Tight expenses rules for MPs should be abandoned in favour of a set of "principles" and scrutiny by voters, the watchdog in charge of the regime suggested today.
The Independent Parliamentary Standards Authority (Ipsa) said a looser system where politicians took responsibility for justifying their spending to the public would be "simpler" and provide "value for money".
The prospect of a gradual shift could help soothe MPs who are furious over the bureaucracy and costcutting imposed in the wake of the expenses scandal that rocked Westminster.
Last month David Cameron condemned the rules as "anti-family" and warned that they had to change, while backbenchers have been openly calling for the watchdog's chairman Sir Ian Kennedy to quit.
However, there is bound to be concern at the idea of easing restrictions, with research suggesting that only a third of the public trust MPs to file legitimate claims.
A public consultation published by Ipsa floated a number of improvements to the existing scheme, including allowing scores of outer London MPs to claim for running second homes again.
The document suggested funding more travel for MPs' families and increasing the £130-a-night limit on hotels.
But it also raised the prospect that a less rigid system could be introduced in the longer term, with MPs "justifying their own decisions".
Instead of detailed rules, there would be "an expenses scheme based more on a set of principles which do not attempt to cover every eventuality".
"It will need a decision that a system that is easy to understand is preferable to a larger rule book which seeks certainty but necessarily falls short of delivering it," the consultation said.
"It will also require an agreement by MPs that they will take greater responsibility for their claims within the general framework of principles and the agreed budgets.
"If this were to happen, Ipsa would be able to be less demanding. The taxpayer would still be able to obtain assurance that public money was being properly disbursed, since the majority of claims would continue to be published and after-the event auditing would remain.
"Transparency and accountability would be as strong as now."
In his foreword to the document, Sir Ian highlighted the "ever-increasing demand for detailed advice and interpretation of detailed rules and guidance".
"The cost to the taxpayer is considerable," he wrote. "We are clear that the model of how we do business must evolve."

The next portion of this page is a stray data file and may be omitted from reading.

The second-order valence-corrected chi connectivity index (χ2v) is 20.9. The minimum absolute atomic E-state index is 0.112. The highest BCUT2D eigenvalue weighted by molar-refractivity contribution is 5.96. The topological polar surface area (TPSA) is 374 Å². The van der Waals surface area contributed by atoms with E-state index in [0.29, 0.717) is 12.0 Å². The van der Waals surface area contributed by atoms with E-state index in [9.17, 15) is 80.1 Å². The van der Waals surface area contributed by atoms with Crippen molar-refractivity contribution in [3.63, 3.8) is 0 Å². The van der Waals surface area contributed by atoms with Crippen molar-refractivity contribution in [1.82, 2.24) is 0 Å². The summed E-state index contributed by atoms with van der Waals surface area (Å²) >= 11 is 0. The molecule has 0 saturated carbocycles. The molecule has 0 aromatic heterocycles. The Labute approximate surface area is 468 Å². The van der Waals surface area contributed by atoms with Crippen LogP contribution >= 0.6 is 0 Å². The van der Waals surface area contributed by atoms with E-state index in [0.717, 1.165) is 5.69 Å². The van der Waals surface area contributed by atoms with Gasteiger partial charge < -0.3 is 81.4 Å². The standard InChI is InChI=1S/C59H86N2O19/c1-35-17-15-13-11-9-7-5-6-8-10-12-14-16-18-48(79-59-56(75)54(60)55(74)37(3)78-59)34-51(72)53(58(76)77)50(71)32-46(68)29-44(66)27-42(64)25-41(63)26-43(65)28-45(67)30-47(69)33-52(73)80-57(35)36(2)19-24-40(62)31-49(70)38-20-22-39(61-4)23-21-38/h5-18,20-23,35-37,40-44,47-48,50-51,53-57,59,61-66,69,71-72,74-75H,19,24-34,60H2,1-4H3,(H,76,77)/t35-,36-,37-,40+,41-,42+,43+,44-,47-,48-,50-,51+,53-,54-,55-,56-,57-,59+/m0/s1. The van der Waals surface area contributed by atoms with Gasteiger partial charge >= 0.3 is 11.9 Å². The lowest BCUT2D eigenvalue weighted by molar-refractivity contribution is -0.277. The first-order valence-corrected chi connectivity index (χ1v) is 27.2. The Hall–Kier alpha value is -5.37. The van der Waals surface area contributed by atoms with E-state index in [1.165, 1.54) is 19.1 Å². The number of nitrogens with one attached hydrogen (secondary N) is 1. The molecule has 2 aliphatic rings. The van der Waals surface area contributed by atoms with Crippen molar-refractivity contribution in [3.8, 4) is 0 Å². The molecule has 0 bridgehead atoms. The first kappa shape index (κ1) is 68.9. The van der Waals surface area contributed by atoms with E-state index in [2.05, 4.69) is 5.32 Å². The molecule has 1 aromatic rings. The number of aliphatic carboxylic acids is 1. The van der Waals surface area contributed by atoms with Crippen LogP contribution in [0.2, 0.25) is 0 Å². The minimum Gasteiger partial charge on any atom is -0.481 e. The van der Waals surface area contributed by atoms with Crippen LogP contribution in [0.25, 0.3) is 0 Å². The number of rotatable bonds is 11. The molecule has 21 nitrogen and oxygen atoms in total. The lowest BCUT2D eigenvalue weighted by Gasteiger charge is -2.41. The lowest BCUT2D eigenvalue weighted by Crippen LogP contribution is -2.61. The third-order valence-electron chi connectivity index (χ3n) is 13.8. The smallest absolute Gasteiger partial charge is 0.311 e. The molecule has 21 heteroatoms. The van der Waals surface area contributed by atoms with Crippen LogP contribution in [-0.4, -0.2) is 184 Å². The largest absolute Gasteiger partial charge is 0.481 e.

Backbenchers renewed their attack on the watchdog as the six-week consultation was launched this morning. Liberal Democrat Bob Russell told BBC Radio 4's Today programme the organisation was the worst he had dealt with in 40 years in public life, while Tory Roger Gale said the chairman should consider resigning.
But Sir Ian dismissed the idea of quitting, suggesting politicians were just having trouble accepting the "new world".
"Ipsa is doing the job Parliament asked it to do," he said. "We are here for the long haul. There's not an immediate quick fix that's possible."
Under the rules in force before the general election, only 25 MPs with constituencies in "inner" London were not entitled to claim for a second home.
But Ipsa increased that figure to 128 after deciding that politicians did not need extra accommodation if their seat was within 20 miles of parliament, or they could reach it within an hour on the train.
The consultation questioned whether that was "unfair" to the MPs who can no longer claim, pointing out that the Commons often sits until late at night.
MPs are permitted to spend £130 a night staying in London hotels, and £105 elsewhere in the country. Ipsa revealed that the average overnight claim in London was £111.51, but there was also "anecdotal evidence" of difficulties booking hotels for less than £130 at short notice.
Taxi fares can only be reimbursed if they are "absolutely necessary", but some MPs have complained that the definition is arbitrary.
"An alternative approach would be to relax the rules on taxis and rely on MPs to make the judgment about what is reasonable, bearing in mind the current financial climate and the fact that claims for the use of taxis will be published."
Under the existing scheme, MPs can claim for children aged 5-17 to travel between homes. But if the politician's spouse or partner accompanies the youngster, they have to pay their own way.
"Some MPs have argued that this might force children to travel on their own; others argue that it discourages MPs' families from being together and is therefore detrimental to family life," the consultation said.
The watchdog also disclosed that it had complained to the Commons authorities over a new flat-rate charge of £15 for eating in the Members Dining Room. A £10 option has since been agreed, but even that was "still likely to exceed the price of the same meal if bought by a non-MP".
A poll commissioned by Ipsa to accompany the consultation demonstrated the lasting damage from the expenses scandal.
Less than a third of the public trust MPs to claim only for legitimate expenses, according to the poll by YouGov. A further 35% said they had some trust, but not very much.
Leader of the House of Commons Sir George Young said he welcomed the "wide-ranging review".
"The expenses system is there to give MPs the support they need to carry out their jobs, and Ipsa should look again at areas where the current scheme is not adequately doing that," he said. "We support the principles of independent and transparent regulation of MPs' expenses."